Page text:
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Diego Velázquez and the Jester’s Smile Mystery


Diego Rodríguez de Silva y Velázquez painted the portrait of one Calabazaz, Royal Court Jester to King Philip, around the year 1631. ( Calabazaz’ portrait hangs in the Cleveland Museum of Art.)

It may strike one as familiar: It appears at first to be a portrait of the young Prince Philip. The resemblance is daringly in Velázquez’ brushwork on the lower lip. The King’s minor deformity left him with a permanent lithp; that Calabazaz appears to be mimicking the King’s physiognomy is daring enough in the subject, but one would think potentially suicidal in the artist.  Is the appearance purely coincidental?  Indeed, is there any similarity at all?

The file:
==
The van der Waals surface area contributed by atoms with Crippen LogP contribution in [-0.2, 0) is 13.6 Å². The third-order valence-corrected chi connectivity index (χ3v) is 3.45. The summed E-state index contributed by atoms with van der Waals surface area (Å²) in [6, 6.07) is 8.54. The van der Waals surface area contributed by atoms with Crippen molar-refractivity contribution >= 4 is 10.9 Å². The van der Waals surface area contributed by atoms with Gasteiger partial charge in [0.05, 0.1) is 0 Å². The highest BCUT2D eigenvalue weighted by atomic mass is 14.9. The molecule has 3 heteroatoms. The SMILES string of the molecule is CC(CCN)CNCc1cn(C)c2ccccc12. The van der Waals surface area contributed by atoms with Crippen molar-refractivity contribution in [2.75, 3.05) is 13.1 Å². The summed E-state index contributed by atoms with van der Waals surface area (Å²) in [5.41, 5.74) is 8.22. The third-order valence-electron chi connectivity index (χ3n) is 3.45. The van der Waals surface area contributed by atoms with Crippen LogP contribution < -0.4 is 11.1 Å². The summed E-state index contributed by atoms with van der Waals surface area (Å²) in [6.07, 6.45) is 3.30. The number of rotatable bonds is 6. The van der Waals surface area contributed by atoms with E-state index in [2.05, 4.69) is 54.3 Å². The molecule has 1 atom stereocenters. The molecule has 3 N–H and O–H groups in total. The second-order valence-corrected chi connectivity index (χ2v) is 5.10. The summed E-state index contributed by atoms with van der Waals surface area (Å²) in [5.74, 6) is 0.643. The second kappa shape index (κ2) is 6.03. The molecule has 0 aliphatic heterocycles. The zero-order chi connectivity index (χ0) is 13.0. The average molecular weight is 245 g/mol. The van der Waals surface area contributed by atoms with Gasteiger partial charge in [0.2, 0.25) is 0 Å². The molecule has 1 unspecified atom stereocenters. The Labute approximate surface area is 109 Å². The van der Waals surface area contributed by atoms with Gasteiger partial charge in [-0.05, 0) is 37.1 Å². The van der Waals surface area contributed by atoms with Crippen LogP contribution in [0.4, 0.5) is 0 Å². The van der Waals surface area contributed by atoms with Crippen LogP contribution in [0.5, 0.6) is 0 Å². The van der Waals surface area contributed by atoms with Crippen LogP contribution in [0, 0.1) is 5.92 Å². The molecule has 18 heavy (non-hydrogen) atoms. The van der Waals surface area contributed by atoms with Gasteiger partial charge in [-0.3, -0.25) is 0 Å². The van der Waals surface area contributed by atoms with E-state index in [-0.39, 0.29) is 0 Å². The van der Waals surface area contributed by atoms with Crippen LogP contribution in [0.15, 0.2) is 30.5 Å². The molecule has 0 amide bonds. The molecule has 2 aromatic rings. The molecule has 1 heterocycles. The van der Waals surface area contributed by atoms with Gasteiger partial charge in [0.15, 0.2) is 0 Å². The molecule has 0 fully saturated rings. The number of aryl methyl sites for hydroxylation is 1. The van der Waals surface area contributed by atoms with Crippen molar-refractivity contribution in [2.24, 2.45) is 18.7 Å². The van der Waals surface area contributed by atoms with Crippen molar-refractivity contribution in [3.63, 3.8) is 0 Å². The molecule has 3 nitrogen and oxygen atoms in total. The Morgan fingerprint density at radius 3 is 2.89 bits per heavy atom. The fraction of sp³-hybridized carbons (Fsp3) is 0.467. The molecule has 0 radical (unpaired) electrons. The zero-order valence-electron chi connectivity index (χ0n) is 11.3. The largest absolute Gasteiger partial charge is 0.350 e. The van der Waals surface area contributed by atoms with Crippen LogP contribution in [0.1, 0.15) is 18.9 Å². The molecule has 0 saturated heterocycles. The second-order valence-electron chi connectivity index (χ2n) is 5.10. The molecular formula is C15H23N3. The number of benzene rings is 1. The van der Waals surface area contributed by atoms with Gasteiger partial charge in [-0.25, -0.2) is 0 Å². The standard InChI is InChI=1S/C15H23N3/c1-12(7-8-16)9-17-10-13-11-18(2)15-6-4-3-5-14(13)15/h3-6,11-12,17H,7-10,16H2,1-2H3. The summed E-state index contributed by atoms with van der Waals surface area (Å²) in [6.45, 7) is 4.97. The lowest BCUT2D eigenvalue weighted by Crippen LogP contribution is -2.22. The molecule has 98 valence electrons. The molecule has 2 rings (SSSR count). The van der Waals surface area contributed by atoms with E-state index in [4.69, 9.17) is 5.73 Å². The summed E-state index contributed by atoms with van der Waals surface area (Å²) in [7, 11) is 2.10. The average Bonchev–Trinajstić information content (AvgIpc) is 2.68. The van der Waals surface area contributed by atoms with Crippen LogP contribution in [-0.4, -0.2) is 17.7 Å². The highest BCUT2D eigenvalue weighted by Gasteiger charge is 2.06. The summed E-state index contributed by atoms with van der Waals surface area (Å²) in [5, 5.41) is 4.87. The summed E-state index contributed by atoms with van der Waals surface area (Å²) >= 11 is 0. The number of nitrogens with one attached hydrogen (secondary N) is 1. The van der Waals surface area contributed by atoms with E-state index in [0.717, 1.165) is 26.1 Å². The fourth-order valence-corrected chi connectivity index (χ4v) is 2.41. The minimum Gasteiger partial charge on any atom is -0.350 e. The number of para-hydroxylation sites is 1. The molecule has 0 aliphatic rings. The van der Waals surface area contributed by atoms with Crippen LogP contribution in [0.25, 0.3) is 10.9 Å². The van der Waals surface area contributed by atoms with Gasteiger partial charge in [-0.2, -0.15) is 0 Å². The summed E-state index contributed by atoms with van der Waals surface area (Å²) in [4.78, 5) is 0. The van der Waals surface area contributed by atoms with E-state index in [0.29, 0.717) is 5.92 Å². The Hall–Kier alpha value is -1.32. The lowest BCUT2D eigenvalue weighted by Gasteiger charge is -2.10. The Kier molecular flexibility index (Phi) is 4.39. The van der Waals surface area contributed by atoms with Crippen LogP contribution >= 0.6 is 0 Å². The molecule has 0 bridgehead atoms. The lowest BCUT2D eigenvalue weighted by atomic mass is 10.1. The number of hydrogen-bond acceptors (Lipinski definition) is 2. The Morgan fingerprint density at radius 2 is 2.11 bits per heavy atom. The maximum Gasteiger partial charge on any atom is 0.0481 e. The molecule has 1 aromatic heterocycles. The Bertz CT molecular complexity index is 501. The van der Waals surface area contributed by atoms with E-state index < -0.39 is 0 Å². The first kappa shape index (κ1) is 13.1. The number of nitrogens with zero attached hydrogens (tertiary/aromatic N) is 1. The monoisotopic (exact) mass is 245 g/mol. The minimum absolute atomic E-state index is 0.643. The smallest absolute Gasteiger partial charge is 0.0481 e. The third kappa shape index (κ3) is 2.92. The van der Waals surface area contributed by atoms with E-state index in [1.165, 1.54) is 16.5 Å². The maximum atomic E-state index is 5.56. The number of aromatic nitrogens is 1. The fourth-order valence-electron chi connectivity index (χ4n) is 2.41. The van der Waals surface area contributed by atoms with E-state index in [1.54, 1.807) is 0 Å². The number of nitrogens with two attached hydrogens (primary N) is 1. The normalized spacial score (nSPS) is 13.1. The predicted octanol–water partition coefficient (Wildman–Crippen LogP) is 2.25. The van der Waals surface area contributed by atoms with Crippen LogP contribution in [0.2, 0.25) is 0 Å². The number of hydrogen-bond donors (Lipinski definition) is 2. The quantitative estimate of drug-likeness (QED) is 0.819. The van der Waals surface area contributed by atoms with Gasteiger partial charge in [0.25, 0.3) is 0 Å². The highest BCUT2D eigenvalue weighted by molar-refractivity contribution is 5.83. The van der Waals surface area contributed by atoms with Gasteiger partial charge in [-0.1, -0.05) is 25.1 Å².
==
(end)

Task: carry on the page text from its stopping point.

Your host thinks the similarity genuine and rather deliberate. Velázquez was nothing if not subtle and powerful.

The King’s portrait of 1624 hangs in the Museo del Prado in Madrid.

. . .

Diego de Velázquez: Portrait of Jester Calabazaz, ca. 1631

Diego de Velázquez: Portrait of Philip IV, ca. 1624

2 Comments leave one →
  1. bobbelvedere permalink
    2010/07/28 23:59

    If true, that was the definition of bold.

    • 2010/07/29 00:20

      Hey Bob – too, it was no small portrait. Something like 4′ x 7′, sure to be hung in a public venue.

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